2) As we head towards winter, I'm growing concerned about wet or muddy feet on the vehicle seat back. Last winter we had very little snow and I carried her to/from the car, but she's just too big now. Can we use one of those kick mats on the back of that seat while she's RFing? I'd prefer that to a towel that will absorb water.
If you put a kick mat on the vehicle seat, it's only going to allow the water to drip onto the bottom of the vehicle seat. I liked the towel method- it may get wet but it's so easy to toss into the wash. We had very little snow last winter and when we did I mostly carried J (at 36 pounds) to the car.

3) DVD players that strap to a headrest - OK or not? My husband suggested we just put my old iPhone into a kids' case and upload some videos to it and let her hold it, but I feel it would become a projectile in the event of a crash. Would a DVD player be a better choice or is it just a heavier potential projectile?
Given that your seat is tethered, there will be less rebound. If the DVD screen stays strapped to the headrest, chances are she'll be fine. She also can't drop a DVD screen strapped to the headrest on the floor and throw a fit until you can pick it up for her like she could with the iPhone.
 

wendytthomas

Admin - CPST Instructor
Staff member
1) The issue is that when she climbs up she's bracing herself and pulling on the Boulevard itself for leverage, including the headwings/head rest. A few times she actually stood in the seat before turning around and sitting. Am I risking her damaging the seat or loosening the install over time by letting her climb in on her own? I check for belt path movement and it seems fine but the Boulevard's not a cheap seat and I'd rather not break it.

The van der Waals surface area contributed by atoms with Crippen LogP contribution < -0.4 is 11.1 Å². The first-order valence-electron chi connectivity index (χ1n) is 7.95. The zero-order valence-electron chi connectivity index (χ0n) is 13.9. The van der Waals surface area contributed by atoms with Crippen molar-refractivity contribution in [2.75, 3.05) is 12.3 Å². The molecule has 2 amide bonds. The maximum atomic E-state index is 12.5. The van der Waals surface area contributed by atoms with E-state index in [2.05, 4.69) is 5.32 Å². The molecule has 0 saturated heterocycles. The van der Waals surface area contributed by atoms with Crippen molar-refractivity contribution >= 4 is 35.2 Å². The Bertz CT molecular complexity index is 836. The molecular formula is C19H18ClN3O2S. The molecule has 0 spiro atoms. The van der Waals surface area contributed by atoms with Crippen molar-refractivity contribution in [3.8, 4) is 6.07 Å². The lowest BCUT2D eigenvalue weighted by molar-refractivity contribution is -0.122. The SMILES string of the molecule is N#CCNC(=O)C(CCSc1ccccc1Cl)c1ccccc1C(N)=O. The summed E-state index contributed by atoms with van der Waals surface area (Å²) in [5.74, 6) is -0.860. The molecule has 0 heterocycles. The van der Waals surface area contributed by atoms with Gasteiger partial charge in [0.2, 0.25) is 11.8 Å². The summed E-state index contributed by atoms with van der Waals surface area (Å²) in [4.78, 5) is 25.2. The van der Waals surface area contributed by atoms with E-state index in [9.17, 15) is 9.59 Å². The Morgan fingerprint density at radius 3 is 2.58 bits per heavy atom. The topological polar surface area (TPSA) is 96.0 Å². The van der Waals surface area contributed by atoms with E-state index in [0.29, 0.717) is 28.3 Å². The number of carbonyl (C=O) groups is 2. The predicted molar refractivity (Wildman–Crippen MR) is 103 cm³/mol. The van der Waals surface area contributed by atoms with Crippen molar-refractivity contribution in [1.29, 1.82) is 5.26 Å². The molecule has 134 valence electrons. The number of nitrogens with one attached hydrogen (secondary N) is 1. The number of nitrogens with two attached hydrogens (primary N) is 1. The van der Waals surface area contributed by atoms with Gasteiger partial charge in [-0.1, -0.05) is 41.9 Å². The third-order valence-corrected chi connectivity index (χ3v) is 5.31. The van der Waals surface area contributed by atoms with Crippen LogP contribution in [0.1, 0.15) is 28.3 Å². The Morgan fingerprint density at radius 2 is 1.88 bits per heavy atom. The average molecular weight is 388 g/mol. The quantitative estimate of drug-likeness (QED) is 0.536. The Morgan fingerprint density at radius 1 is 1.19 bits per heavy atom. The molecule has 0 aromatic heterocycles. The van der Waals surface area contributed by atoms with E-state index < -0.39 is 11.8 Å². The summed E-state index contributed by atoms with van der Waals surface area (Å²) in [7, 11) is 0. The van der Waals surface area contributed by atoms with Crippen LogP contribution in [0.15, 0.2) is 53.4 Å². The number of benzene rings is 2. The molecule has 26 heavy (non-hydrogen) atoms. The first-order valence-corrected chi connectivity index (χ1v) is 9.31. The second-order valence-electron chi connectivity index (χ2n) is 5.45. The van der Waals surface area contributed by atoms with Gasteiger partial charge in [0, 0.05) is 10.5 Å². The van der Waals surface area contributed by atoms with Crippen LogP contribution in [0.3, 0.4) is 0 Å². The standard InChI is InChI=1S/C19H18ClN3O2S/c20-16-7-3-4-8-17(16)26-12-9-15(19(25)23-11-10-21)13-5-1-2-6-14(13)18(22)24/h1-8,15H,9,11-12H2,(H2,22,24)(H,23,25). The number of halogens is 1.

In general this isn't a problem (Laine does it every day in our True Fit). She grabs on and hauls herself up. Sometimes even swinging from it. However, the Boulevard's wings (the internal headrest) are just foam. They can and do easily break, even by two year olds. Laine can't break the sides of the True Fit, so I don't worry.

And no problem standing in the seat. It's designed to take a lot more weight than than.

2) As we head towards winter, I'm growing concerned about wet or muddy feet on the vehicle seat back. Last winter we had very little snow and I carried her to/from the car, but she's just too big now. Can we use one of those kick mats on the back of that seat while she's RFing? I'd prefer that to a towel that will absorb water.

Sure! Uninstall the seat, put the kick mat up, and then reinstall over it. You can even get one with colors and pockets for flash cards and stuff so she can look at it while you're driving.

3) DVD players that strap to a headrest - OK or not? My husband suggested we just put my old iPhone into a kids' case and upload some videos to it and let her hold it, but I feel it would become a projectile in the event of a crash. Would a DVD player be a better choice or is it just a heavier potential projectile?

Heavier potential projectile, but strapped down so potentially less likely to be a projectile. Parental decision. Some parents are ok with this, others aren't.

Wendy
 

moonmommy

Senior Community Member